Fifty service members have now been diagnosed with traumatic brain injury, or TBI following a Jan. 8 ballistic missile attack by Iran that struck two Iraqi bases housing coalition troops, the Pentagon announced Tuesday.
The Pentagon said those figures could increase in the days ahead. Lt. Col. Thomas Campbell, a Pentagon spokesman, said 31 of the 50 service members diagnosed with TBI were treated in Iraq and returned to duty.
Eighteen service members have thus far been transported to Germany for further evaluation, Campbell said.
The Pentagon had initially reported zero casualties following Iran’s retaliatory missile attack following the U.S. decapitation strike that killed Iranian Quds Force commander Gen. Qassem Soleimani.
Iran launched 16 ballistic missiles in January targeting two Iraqi air bases located in Erbil and al-Asad, with 11 missiles striking al-Asad.
On Friday, the Pentagon announced 34 service members were experiencing symptoms associated with concussions and TBI.
The Pentagon contends it has been transparent with informing the American people of U.S. casualties following the Iranian attack, arguing that TBI and concussion symptoms can manifest days after an attack.
“A lot of these symptoms, they are late developing,” Jonathan Hoffman, the chief Pentagon spokesman said Friday. “They manifest over a period of time.”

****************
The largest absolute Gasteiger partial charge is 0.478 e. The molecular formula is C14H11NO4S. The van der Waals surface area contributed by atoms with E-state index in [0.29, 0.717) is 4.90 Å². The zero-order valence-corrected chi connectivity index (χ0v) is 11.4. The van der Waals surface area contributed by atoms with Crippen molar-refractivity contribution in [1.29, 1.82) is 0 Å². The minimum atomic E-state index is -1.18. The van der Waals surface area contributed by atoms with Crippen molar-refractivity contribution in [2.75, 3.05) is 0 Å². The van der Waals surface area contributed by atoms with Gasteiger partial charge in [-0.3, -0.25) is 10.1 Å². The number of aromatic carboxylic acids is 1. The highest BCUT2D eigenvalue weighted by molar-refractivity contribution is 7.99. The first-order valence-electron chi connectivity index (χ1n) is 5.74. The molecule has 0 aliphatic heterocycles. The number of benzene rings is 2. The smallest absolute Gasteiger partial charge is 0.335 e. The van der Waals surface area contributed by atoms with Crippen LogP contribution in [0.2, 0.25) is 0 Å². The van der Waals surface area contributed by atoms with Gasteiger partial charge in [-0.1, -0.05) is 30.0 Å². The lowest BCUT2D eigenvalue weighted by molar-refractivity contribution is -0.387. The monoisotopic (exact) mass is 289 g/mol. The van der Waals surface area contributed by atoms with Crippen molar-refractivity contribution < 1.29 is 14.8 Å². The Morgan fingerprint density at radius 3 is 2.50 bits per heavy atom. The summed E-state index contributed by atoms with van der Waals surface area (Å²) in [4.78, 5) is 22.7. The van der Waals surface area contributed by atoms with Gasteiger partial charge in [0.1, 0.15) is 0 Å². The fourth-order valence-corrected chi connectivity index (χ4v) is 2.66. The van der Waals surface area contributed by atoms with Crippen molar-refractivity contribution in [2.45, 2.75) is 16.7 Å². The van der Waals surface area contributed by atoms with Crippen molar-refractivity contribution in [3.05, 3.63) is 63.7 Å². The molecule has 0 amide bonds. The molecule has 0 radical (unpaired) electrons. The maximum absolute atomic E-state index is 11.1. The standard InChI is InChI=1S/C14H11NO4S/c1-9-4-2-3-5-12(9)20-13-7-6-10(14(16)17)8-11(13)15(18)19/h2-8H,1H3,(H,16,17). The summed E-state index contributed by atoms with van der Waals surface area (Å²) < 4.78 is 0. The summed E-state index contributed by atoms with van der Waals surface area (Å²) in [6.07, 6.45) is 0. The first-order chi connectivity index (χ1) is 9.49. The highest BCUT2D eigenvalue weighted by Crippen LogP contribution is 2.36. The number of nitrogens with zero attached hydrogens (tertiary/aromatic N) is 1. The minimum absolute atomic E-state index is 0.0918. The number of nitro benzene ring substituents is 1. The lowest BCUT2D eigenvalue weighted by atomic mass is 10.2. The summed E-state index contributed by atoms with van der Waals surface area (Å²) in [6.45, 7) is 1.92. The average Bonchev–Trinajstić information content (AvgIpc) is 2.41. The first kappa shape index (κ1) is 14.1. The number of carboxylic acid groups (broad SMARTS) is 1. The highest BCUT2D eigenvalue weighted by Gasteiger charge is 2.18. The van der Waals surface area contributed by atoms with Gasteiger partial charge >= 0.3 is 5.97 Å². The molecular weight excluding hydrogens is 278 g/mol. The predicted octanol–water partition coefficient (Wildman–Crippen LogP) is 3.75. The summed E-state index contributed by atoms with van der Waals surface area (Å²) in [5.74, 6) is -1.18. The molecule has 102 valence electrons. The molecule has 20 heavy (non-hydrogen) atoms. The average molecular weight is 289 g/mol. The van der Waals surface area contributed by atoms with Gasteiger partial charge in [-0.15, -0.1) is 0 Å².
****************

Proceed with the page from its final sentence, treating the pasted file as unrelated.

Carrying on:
Though TBIs have been the most numerous injury among American troops throughout the War on Terror, the reporting of the injuries at al-Asad prompted Defense Secretary Mark Esper last week to order a review of how a chain of command is notified of injuries in general.
“The reporting on symptoms vs. diagnosis, the reporting on that — we needed to have more clarity,” Hoffman said.
“The Department of Defense is committed to providing the American people timely and accurate information about the care and treatment of our service members,” Campbell said.
Campbell said in an emailed statement that there were no other additional details regarding whether any other service members have been transported back to the U.S.
The department is committed to delivering programs and services intended to lead to the best possible outcomes for our service members who suffer any injury," Campbell said.
CNN first reported that 50 service members have now been diagnosed with TBI.
Shawn Snow is the senior reporter for Marine Corps Times and a Marine Corps veteran.
Meghann Myers is the Pentagon bureau chief at Military Times. She covers operations, policy, personnel, leadership and other issues affecting service members. Follow on Twitter @Meghann_MT